When Peter wrote the first above verses, we are not to imagine that he thought this only applied to the Old Testament, are we? And when Paul wrote this verse directly above, it is hard to argue that he wasn't applying it to the epistle he was penning – of course he was. Now convincing skeptics of the authority and inspiration of scripture is often a difficult task – ultimately God has to lead them to it, and will do so only if they are willing to be led. But the most important thing for us is never ever to let the disbelief of others affect the absolute faith we ourselves possess.

As to the article itself, it is a wonderful thing to support the authority of the Old Testament, but not at the expense of the New. The fact that the Old Testament is scripture does not mean that the gospels, for example, are not. How would we even know about Jesus Christ without the New Testament? We would have the shadow-view of the Messiah which deliberately conflates the cross and the crown, and we would have no idea of what Jesus actually did and said – nor we would know anything directly about the cross on which the entire plan of God, salvation and all creation depend.

A few miscellaneous points. When author says about 2nd Timothy 3:16-17 and Luke 24:32, "No New Testament when this was written", that is not entirely correct. Some of the other books were available when Luke wrote, and at least about half the NT was written and in circulation when Paul wrote his last epistle. It's also important to remember that the unique spiritual gifts of that time, prophecy in particular, filled the gap of teaching truth not revealed in the OT until the NT was completely written and widely distributed. Secondly, your point is very well taken, namely, that there is no distinction between the "scripture", the "Bible", and the "Word of God" – these are three ways of saying the exact same thing. We use them interchangeably and there is nothing wrong with doing so because the Bible does the same thing. There is no basis whatsoever for distinguishing between them. The argument that this is the same thing as equating Father and Son is specious argumentation (comparing apples to oranges), since in the first case the three are the same thing, and the second they are not. I also do not find the attack on the prime example I gave at the outset even understandable, let alone convincing.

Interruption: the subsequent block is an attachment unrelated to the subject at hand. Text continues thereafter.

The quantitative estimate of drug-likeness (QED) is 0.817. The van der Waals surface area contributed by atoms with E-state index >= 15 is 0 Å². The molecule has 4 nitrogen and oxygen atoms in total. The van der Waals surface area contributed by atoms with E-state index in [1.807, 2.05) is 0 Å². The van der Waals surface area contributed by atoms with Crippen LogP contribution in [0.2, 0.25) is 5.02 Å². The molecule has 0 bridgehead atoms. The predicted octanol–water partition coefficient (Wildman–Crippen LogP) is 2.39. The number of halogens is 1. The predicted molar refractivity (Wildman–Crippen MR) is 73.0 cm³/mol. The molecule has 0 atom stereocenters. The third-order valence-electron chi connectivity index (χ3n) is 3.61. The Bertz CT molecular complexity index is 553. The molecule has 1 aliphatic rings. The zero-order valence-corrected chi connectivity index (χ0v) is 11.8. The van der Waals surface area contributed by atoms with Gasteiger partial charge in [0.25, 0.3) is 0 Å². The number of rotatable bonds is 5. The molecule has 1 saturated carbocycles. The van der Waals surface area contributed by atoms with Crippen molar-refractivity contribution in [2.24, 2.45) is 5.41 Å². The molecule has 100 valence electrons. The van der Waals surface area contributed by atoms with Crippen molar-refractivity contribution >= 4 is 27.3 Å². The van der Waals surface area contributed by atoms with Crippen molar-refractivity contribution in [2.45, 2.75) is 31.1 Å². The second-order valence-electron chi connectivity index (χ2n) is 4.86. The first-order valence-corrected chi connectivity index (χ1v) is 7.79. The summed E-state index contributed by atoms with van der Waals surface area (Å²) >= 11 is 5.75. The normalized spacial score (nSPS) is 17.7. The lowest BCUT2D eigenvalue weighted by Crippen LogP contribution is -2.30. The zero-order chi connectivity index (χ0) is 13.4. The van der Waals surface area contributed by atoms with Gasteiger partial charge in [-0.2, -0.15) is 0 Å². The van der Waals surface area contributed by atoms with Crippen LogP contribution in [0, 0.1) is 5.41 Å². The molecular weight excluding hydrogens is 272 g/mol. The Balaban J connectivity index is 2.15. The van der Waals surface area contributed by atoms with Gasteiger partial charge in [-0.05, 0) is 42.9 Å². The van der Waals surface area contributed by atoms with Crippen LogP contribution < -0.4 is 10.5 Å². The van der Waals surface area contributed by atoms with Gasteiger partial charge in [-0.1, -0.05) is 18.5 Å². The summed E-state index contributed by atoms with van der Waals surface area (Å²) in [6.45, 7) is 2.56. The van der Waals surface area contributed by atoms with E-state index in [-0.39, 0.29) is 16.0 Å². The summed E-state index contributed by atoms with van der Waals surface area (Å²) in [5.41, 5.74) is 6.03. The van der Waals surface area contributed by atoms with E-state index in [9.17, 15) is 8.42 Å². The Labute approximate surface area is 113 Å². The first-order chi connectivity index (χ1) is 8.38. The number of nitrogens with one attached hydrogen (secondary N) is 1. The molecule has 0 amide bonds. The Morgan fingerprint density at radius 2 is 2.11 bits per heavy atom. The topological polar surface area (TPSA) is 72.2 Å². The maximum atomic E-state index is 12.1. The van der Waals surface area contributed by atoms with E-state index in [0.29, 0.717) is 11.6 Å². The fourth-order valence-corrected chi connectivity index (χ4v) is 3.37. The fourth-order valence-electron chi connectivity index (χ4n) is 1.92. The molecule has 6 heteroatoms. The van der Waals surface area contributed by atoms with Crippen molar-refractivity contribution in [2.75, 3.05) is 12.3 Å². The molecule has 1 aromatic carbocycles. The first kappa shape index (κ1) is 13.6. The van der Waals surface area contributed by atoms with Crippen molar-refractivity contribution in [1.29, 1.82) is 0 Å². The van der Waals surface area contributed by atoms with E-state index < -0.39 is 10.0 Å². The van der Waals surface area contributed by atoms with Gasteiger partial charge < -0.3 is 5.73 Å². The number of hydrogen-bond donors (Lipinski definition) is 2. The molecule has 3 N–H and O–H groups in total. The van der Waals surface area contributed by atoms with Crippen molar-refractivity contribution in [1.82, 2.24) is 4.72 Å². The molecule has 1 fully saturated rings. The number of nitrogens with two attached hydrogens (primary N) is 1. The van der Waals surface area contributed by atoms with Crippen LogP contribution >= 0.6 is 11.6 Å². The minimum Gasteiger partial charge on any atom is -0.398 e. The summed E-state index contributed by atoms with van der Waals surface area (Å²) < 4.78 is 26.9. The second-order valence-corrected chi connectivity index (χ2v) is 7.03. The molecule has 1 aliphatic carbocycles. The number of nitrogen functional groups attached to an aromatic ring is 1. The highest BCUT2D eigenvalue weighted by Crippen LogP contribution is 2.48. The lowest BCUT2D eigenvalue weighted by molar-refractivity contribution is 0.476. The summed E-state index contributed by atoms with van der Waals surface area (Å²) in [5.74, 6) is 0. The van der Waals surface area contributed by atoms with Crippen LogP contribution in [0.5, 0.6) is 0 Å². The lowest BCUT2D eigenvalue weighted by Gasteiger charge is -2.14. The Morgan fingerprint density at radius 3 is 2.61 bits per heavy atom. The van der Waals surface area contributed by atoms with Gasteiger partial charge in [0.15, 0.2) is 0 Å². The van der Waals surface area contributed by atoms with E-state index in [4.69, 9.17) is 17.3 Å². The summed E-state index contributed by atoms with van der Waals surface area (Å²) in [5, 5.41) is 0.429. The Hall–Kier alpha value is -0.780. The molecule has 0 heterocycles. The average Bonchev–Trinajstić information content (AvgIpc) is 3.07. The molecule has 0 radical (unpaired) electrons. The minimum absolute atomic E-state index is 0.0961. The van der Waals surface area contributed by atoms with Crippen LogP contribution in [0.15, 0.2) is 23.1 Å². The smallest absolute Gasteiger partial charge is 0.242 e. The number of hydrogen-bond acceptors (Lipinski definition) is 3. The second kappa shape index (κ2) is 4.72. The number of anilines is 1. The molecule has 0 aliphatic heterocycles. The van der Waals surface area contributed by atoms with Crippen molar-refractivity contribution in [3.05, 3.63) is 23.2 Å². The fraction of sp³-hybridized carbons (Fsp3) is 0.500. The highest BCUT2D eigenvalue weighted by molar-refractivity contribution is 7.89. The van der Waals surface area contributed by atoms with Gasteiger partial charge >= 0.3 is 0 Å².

A final note. When people get all het up about something like this, in my experience it is pointless to argue with them. It's your business, but I doubt that trying to point out the obvious will have anything other than obvious and predictable results.

Yours in our dear Lord and Savior Jesus Christ,

Bob L.

Question #5: 

I have a copy of the Codex Sinaiticus and it includes the Sonnini Manuscript (Acts 29) which was discovered, as you know, in the late 1700's. I would be interested in your opinion as to the legitimacy and historical value of this "lost chapter of the Bible".

Thanks in advance for your consideration.

Yours in our Savior and Lord,

Response #5:  

I'm looking at the Codex online this moment, and Acts stops with verse 31 of chapter 28. The next page has James (the books are in a different order in Sinaiticus inasmuch as Acts is considered Pauline). So there is no connection between Sinaiticus and this pseudepigraphical work you ask about – it simply is not in that ms.

Were it possible to find a copy of the Greek version of this putative 29th chapter of Acts, I would be able to evaluate it based on the language. But my understanding of the story is that Sonnini claimed to have translated "it" into French, and that the Greek original was "lost" (if it ever existed). Based upon what the "translation" has, it is certainly a fake. I don't see any possibility of squaring the details therein with what we know of the actual Bible. This is sort of "mini-Book of Mormon", but in support of British-Israelism rather than the "latter day" cult. And, of course, if there were any truly ancient source of such a kind, we would certainly have some evidence beyond a single translation (which is, surprisingly, complete!).

In Jesus Christ our dear Lord and Savior,

Bob L.

Question #6: